18. It’s time to call it a day at this point of this particular disassembly. Thanks to our friends at iFixit, I am happy to present you with Figure 11.20, which shows a completely disassembled iPod touch, 4th generation.
FIGURE 11.20 iPod touch 4th generation, completely disassembled. (Photo courtesy of ifixit.com.)
There are no two ways about it: You need to find an adhesive solution for holding the iPod touch components together during reassembly. In my experience, your best bet is to invest in plenty of the following products:
3M 3703 Tape: You can use this electrically conductive tape to secure the Wi-Fi ribbon cables to the logic board. Find it online at the 3M site at http://is.gd/GF71mF.
3M Adhesive Sticker Tape: You can find sellers who vend this tape pre-cut to match the dimensions of your iPod touch model. For instance, try finding it at TVC-Mall at http://is.gd/ZC0Ocf.
3M 300LSE Low Surface Energy Acrylic Adhesive Transfer Tape: (Try to say that five times quickly!) 3M 300LSE Low Surface Energy Acrylic Adhesive Transfer Tape is the specific type of tape used in the precut stickers. You can read about it at the 3M site:http://is.gd/YCw6LB.
Is the iPod touch a “Watered Down” iPhone?
Steve Jobs once famously described the iPod touch as “training wheels” for the iPhone. Some customers believe that they can derive every benefit of the iPhone (with the exception of cellular service) by purchasing an iPod touch. Frankly, the price point between the touches and the iPhones has always been surprisingly close.
However, much has been written on comparing the hardware specifications between the iPod touch and the iPhone, and the results point definitively that the iPod touch is in many ways a solidly inferior device, performance-wise, to its corresponding iPhone model.
Take the so-called Retina display, for example. Apple’s marketing literature brags that the iPod touch 4th generation and the iPhone 4 both share the following display features:
3.5-inch (diagonal) widescreen multi-touch display.
960×640 pixel resolution at 326 pixels/inch. (Four times the number of pixels as pre-Retina displays at the same resolution; the idea is that the eye cannot discern individual pixels when viewing a Retina display.)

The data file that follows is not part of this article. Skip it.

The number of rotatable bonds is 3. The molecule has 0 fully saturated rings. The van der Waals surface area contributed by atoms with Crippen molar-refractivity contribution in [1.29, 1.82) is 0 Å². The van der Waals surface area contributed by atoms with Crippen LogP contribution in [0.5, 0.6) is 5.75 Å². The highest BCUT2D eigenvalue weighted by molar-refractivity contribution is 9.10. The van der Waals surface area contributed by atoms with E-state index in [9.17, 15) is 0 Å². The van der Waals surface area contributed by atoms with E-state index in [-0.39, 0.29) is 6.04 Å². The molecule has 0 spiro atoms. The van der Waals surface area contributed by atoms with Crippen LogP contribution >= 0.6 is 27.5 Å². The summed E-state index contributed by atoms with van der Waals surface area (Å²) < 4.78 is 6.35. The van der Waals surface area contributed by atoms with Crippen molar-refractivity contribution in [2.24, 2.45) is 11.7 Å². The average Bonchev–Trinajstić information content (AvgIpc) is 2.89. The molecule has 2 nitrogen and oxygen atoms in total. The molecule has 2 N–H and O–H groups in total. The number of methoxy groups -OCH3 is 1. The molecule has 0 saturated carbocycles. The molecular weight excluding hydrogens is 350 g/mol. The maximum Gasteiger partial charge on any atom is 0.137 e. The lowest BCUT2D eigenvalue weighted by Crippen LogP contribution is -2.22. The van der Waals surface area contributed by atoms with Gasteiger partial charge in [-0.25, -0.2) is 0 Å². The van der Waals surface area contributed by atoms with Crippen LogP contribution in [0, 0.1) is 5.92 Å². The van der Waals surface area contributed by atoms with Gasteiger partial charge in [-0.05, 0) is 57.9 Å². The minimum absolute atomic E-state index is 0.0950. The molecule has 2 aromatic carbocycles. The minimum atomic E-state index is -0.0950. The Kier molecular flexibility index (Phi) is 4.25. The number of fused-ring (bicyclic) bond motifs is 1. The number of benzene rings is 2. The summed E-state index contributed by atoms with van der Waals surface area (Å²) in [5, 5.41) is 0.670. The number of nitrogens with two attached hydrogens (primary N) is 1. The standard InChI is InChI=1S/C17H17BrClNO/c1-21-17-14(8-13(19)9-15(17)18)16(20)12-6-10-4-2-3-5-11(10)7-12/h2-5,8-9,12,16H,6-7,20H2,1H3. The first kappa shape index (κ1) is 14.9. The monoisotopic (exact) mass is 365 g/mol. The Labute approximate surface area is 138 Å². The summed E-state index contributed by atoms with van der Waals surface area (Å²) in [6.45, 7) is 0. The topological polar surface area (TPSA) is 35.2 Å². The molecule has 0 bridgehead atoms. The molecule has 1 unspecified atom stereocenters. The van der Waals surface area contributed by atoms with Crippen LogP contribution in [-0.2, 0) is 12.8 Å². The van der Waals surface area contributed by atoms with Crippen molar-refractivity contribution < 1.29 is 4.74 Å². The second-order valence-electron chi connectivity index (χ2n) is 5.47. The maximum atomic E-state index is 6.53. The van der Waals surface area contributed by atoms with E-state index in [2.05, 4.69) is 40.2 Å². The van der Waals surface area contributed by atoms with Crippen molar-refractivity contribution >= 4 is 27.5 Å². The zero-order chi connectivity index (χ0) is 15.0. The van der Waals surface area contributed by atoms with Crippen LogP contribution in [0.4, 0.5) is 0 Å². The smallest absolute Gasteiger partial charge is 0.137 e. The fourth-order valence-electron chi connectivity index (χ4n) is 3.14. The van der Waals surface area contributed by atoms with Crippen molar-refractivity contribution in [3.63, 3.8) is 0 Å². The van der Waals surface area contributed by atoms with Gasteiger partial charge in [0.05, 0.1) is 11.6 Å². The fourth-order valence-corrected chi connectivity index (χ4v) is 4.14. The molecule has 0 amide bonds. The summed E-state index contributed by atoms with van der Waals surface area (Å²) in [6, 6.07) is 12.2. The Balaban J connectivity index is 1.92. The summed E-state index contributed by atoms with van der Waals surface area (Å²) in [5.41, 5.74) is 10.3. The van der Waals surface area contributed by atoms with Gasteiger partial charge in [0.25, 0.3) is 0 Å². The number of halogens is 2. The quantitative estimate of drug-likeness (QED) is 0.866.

However, it is now common knowledge that the iPod touch does not use the in-plane switching (IPS) LCD display technology that is implemented on the iPhone 4S. Rather, the iPod touch uses the more common twisted nematic (TN) LCD display technology. I’ll tell you, friends: I have worked with the iPhone 4S and the 4th generation iPod touch side-by-side, and there is a noticeable difference in clarity between the two displays. So much so, in point of fact, that I wondered if the touch’s display actually could be called “Retina” outside of its presence in Apple’s marketing materials.
Note: The Skinny on IPS
IPS technology is also used by Apple with its LED Cinema displays and in the iPads. The main selling points about IPS are that that they offer superior color reproduction and they convey a wider viewing angle than that of a typical, non-IPS LCD (like the iPod touch 4th generation).
The rear camera is another sore spot of contention between the two analogous devices. For one thing, the iPod touch rear-facing camera lacks the flash that is present on the iPhone 4S. Also, the iPod touch rear-facing camera shoots at 0.7 megapixels (MP), whereas the iPhone 4S shoots at 8 MP. Those are some significant differences, in my opinion.
When you compare the list prices of the two devices, it seems to me that you take a substantial feature hit by selecting the iPod touch.